The Art for Activism approach used by Gay and Lesbian Memory in Action (GALA) is inspired by the works of Paulo Freire and Augusto Boal, as well as by the incredible work being undertaken by local organizations such as the Curriculum Development Project (CDP). Over many years, the CDP has shown how

Participation is at the heart of the Art for Activism process. Instead of sitting silently behind a school desk, those taking part are required to be up and active, to be involved in the learning process physically, mentally 97


and emotionally. This ensures that those taking part not only enjoy the experience, but are also central to the learning process. Creativity is a powerful tool. Creative works can make us feel happy or sad, excited or angry, confused or inspired. They can also make us look at the world in different ways. And they are powerful not just for the viewer or listener, but also for the creator. Whether it’s singing, drawing, writing or acting, creative expression allows us to capture our experiences, emotions, and hopes—and to share these with others. This is why the Art for Activism model is such an effective tool for engaging communities. The end goal is not to produce award-winning art works— though the outputs are certainly amazing— but rather to promote self-reflection, self-awareness, and self-expression. The process is also about creating change. Those who participate not only produce striking visual materials, they also begin to feel confident in their own voice. This is no small achievement, particularly when working with communities who are denied the opportunity to articulate their concerns or struggles to a public audience. The Art for Activism model offers marginalized groups a powerful platform from which to draw attention to their lived realities and to demand change.

Opposite: Celebration The 2014 workshop culminated in a private exhibition where the body maps and narratives were displayed in the workshop space for all of the partners and participants involved. 98

“The aim has been to investigate different approaches to collaboration in order to determine what is needed to promote the best chance of success.�



Jo Vearey Associate Professor and co-coordinator of the MoVE Project, African Centre for Migration & Society (ACMS)

Increasingly, collaboration between academics and civil society is set as a condition by research funders, positioned as a desirable—yet often undefined— by-product of a successful academic project. This is particularly so for social research projects that aim to better understand the experiences of marginalized groups, such as refugees and asylum seekers, in order to generate evidence to inform improved policy and programmatic responses. Often, a clear indication of why such a collaboration is required and what it should involve—for example, how should it be initiated, by whom and for what purpose—is lacking. Without such guidance, “collaboration” can all too easily be translated into a list of action points to be undertaken in order to satisfy the funder. This allows the academic grant holder to indicate that they have “identified”, “consulted” and “engaged”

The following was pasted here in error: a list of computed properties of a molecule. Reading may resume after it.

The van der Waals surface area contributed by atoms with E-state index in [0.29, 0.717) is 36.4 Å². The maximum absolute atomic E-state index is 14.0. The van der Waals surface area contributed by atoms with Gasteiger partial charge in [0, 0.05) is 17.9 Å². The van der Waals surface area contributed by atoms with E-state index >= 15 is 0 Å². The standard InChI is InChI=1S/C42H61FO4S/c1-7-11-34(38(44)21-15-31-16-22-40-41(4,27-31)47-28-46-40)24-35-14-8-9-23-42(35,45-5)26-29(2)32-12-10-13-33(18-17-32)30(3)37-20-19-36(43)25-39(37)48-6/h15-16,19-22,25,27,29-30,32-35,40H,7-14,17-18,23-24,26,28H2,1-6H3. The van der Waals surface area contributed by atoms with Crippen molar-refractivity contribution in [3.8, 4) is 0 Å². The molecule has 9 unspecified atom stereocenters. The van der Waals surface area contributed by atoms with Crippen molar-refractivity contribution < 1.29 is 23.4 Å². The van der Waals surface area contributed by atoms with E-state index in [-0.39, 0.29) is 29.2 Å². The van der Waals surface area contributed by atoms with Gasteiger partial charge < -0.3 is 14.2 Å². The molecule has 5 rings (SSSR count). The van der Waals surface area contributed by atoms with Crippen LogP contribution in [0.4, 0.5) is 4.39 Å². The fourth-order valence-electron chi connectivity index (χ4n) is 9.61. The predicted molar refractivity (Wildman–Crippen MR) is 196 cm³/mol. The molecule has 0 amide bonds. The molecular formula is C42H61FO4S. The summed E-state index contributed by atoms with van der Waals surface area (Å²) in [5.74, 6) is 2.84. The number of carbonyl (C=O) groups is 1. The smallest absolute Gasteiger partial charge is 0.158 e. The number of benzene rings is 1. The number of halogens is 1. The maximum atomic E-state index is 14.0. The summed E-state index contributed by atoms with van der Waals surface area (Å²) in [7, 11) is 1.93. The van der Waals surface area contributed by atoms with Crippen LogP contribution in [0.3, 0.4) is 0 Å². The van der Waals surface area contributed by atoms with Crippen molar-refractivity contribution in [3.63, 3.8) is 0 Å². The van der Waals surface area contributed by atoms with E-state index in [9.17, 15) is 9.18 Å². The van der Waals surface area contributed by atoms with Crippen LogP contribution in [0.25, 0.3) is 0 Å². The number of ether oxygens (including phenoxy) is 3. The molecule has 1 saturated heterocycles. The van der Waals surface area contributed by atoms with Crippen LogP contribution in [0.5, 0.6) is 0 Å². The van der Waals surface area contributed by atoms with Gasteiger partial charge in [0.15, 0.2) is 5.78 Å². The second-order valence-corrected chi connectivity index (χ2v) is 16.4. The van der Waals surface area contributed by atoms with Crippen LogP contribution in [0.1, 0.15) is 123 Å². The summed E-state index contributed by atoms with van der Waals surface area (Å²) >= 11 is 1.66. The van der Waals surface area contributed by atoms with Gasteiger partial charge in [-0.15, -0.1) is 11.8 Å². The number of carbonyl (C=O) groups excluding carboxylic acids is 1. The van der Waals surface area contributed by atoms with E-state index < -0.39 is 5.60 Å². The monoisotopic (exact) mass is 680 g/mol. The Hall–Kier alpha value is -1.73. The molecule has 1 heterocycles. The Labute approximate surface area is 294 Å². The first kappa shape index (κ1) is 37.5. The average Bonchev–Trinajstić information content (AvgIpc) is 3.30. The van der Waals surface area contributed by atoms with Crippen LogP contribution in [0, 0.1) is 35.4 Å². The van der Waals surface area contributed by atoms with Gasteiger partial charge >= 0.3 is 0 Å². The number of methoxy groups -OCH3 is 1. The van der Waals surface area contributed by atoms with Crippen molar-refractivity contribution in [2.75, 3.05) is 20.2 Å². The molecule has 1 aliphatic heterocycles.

with relevant civil society representatives, often achieved through a series of (costly) consultative and dissemination workshops at the start and end of the research process that are held “in collaboration” with a key civil society partner(s). What do research funders assume will be achieved through such forms of collaboration? Who should benefit from such collaboration, and in what ways? Can the effects of these processes be measured? Are there possible risks associated with a poorly defined collaborative project? Through undefined (and uncritical) demands for “collaboration” within an academic project, it is difficult to determine the benefits (or harm) of such arrangements to researchers, to civil society, or to the population group of interest.



In response to these frustrations, researchers engaged in the MoVE project at the African Centre for Migration & Society (ACMS) have been exploring ways of collaborating with and involving civil society stakeholders— including migrants themselves—in the production and use of knowledge. The aim has been to investigate different approaches to collaboration in order to determine what is needed to promote the best chance of success. In this case, success relates to the generation and use of evidence in order to improve the lived experiences of marginalized migrant groups, through policy and programmatic responses, for example. This has led to a series of projects, including Queer Crossings, that have involved collaboration with civil society partners in order to define the research agenda, research process, and ways of using the data generated.

can shift between partners and participants over the lifecycle of the project, our experience suggests that collaborative projects such as Queer Crossings requires that all involved in the project learn and respect ‘different ways of doing’.